While these conditions had implications for both women and men in insecure types of work, those types of work, and experiences of low-paid work, such as paid care work, affect women more acutely.

Women were also at a disadvantage where they had gaps in their employment history due to having children. This was particularly the case for lone parent women, who could not rely on access to rights as the family member of an EU national.

"Their previous work history counts for nothing unless they have got five years of work history, so essentially the clock is reset in terms of their ability to claim permanent residence."

One provider noted the absence of recognition of the impact of care on the lives of women: "There are five categories [of EU citizens with a right to reside] but being a mum of small children is not an exercising of EU Treaty rights so you need to get into a category."

The researchers, Dr Isabel Shutes of LSE’s Social Policy Department, and Sarah Walker of the Sociology Department at Goldsmiths, University of London, call on the government to address the gender implications of the conditions for acquiring legal residence and social rights. Their findings indicate the difficulties that the approach taken in the UK already poses in terms of the requirements for demonstrating the status of worker, family member of an EU citizen-worker or, in the absence of work or marriage to an EU citizen, self-sufficiency.

The paper concludes: “Women out of work with pre-school children, who are not in a relationship with an EU citizen-worker, face the double burden of proving ‘self-sufficiency’ through no access to social benefits and through comprehensive sickness insurance…Making rights to residence and to social benefits contingent on work or family dependency is likely to contribute to gender and income-based inequalities in access to residence and social rights – placing low-income migrant women with young children at particular risk of exclusion from those rights, while placing all EU citizens in precarious work in insecurity.”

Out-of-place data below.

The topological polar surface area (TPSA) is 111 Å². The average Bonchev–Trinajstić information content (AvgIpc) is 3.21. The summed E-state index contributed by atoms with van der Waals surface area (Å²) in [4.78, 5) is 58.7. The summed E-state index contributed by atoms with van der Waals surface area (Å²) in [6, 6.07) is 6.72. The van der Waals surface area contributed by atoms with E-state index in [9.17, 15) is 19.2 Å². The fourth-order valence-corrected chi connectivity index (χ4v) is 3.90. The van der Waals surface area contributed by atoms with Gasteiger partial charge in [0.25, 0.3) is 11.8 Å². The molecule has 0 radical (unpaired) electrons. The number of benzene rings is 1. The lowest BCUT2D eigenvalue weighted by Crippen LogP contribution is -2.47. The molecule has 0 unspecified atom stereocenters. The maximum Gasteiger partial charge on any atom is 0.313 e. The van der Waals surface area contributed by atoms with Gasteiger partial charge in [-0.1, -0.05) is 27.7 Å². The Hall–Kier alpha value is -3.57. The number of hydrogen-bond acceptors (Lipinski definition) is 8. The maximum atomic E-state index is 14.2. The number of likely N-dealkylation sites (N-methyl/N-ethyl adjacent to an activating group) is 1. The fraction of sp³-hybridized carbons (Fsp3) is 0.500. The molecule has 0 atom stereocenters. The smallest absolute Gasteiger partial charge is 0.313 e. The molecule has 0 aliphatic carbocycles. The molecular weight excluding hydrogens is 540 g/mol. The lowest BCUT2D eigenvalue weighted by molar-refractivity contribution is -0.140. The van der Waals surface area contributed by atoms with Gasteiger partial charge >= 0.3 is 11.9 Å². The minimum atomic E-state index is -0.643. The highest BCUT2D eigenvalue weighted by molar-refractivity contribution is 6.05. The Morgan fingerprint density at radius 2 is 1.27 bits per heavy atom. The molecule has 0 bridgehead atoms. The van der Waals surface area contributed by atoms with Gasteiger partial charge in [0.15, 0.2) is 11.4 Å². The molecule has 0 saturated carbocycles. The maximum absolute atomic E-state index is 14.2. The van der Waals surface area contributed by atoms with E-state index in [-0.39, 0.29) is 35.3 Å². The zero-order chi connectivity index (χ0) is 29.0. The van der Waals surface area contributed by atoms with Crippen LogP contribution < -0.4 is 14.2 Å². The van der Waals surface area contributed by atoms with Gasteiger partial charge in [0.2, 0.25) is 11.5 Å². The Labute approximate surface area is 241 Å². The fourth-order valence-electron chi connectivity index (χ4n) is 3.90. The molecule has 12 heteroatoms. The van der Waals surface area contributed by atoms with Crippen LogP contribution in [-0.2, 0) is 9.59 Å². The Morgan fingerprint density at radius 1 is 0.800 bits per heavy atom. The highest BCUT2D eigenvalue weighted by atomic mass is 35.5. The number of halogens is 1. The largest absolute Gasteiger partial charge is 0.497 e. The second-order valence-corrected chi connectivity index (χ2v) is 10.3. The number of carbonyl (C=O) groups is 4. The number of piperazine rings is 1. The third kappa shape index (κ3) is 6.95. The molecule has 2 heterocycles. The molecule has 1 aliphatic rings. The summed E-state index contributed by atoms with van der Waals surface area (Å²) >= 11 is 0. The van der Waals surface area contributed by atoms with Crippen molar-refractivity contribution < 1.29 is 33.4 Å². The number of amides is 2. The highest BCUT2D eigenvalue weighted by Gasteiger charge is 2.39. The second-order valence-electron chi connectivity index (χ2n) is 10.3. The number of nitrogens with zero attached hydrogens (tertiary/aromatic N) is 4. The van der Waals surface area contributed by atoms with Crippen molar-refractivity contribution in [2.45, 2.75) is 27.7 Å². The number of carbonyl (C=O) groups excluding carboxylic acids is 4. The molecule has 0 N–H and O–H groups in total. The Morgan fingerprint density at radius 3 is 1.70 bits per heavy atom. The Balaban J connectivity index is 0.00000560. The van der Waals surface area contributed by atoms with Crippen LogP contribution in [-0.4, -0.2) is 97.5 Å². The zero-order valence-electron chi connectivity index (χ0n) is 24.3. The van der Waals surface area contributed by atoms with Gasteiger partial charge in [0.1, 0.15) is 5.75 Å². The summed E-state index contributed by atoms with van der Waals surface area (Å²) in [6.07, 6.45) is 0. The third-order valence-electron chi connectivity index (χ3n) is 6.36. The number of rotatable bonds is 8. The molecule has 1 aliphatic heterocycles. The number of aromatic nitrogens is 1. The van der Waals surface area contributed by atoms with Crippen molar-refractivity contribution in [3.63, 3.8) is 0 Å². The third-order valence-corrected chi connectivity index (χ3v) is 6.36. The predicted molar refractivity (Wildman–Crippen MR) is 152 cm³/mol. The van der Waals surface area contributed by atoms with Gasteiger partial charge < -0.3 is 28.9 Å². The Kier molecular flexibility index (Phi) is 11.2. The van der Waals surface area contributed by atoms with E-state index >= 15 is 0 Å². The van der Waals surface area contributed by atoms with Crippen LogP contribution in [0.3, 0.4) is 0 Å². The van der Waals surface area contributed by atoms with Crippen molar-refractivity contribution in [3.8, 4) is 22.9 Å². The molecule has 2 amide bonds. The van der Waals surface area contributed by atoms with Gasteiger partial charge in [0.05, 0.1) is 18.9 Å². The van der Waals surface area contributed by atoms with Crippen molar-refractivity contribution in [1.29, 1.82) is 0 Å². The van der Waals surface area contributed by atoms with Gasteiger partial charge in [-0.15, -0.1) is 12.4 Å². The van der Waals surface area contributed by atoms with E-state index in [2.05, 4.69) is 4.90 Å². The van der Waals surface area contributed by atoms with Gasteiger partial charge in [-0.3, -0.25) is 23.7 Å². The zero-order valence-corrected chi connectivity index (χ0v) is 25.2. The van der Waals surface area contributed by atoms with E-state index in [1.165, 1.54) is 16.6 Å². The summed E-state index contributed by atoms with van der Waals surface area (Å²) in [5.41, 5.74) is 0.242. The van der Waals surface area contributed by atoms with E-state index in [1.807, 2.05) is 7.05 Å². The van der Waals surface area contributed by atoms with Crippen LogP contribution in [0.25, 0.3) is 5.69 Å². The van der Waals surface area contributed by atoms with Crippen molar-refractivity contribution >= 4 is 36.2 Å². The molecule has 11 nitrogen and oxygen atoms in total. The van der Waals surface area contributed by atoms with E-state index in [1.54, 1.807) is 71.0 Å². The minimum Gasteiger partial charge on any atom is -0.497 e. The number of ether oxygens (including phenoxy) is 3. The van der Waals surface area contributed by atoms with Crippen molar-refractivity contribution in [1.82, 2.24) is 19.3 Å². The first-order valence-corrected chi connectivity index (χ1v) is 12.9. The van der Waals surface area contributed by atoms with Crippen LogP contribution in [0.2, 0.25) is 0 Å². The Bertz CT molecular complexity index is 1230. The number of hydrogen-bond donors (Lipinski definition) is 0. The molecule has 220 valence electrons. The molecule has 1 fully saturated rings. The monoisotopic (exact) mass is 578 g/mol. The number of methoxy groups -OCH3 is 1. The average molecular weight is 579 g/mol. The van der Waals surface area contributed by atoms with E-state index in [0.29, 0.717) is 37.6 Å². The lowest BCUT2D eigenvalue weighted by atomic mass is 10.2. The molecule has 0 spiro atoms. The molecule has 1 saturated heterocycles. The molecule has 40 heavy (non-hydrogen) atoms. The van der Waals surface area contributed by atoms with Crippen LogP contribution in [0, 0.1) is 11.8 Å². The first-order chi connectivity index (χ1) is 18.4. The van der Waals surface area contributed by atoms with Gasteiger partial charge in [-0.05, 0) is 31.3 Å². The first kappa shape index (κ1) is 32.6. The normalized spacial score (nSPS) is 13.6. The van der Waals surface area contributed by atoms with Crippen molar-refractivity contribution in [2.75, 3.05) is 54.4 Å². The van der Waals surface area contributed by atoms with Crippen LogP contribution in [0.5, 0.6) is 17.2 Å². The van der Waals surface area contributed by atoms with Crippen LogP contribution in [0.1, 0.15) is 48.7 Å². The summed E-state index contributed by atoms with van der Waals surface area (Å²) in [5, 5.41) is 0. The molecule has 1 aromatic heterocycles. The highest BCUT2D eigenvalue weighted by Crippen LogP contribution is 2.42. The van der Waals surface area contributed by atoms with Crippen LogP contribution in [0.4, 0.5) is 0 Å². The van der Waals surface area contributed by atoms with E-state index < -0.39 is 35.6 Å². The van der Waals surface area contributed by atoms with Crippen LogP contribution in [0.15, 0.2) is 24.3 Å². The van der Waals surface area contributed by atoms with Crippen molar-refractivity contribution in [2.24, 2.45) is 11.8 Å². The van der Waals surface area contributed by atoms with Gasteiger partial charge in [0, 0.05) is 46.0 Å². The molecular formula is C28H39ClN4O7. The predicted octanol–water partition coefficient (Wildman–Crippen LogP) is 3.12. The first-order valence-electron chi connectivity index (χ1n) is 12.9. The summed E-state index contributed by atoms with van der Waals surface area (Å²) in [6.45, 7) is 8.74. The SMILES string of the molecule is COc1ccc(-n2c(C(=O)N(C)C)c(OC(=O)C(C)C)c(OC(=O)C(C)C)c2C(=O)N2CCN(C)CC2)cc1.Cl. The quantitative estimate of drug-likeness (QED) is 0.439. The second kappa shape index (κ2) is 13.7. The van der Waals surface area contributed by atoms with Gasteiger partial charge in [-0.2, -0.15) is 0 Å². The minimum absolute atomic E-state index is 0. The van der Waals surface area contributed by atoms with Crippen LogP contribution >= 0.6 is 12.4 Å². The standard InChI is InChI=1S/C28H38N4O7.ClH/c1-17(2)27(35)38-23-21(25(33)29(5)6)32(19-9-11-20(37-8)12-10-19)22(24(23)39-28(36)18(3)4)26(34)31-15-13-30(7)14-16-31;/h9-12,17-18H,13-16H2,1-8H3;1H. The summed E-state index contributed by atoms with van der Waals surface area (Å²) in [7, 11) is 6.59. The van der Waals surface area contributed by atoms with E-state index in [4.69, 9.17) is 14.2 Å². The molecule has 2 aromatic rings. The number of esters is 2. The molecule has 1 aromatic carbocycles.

Dr Shutes commented: “The free movement of EU citizens is central to ongoing Brexit negotiations. But it is, already, much less free for some than for others.

“As an EU citizen, your right to reside in the UK (or another EU country) depends on whether you are in work, the spouse/partner of an EU citizen in work, or self-sufficient. To be eligible for means-tested benefits, you must be able to provide evidence that you have a right to reside in the UK. And you need to provide evidence over a five-year period when applying for permanent residence in the UK.

“Both EU citizen women and men may, in principle, have a right to free movement in Europe, and a right to reside in the UK on that basis. However, rights that depend on work, marriage/partnership or self-sufficiency are gendered, and have gendered effects.

“The research findings indicate how gendered experiences of work, care and family affect access to rights for EU migrant women in the UK. Women may face difficulties in claiming the status of ‘worker’ with a right to reside in the UK, particularly if they have periods of time out of work due to caring for children. In those cases, women are largely dependent on being the spouse/partner of an EU citizen in work to access residence rights. But their partner may not be an EU citizen who has moved to the UK – they may be in a relationship with a British or non-EU citizen – or they may be a lone parent who is unable to access rights and other resources via a spouse/partner whatever their citizenship.

“In the context of Brexit, it is critical that the gender implications of the conditions for securing people’s rights are addressed. Women out of work with pre-school children, who are not in a relationship with an EU citizen, are at risk of exclusion from rights and entitlements to residence and social security in the UK – now and beyond Brexit.”

The report is available here: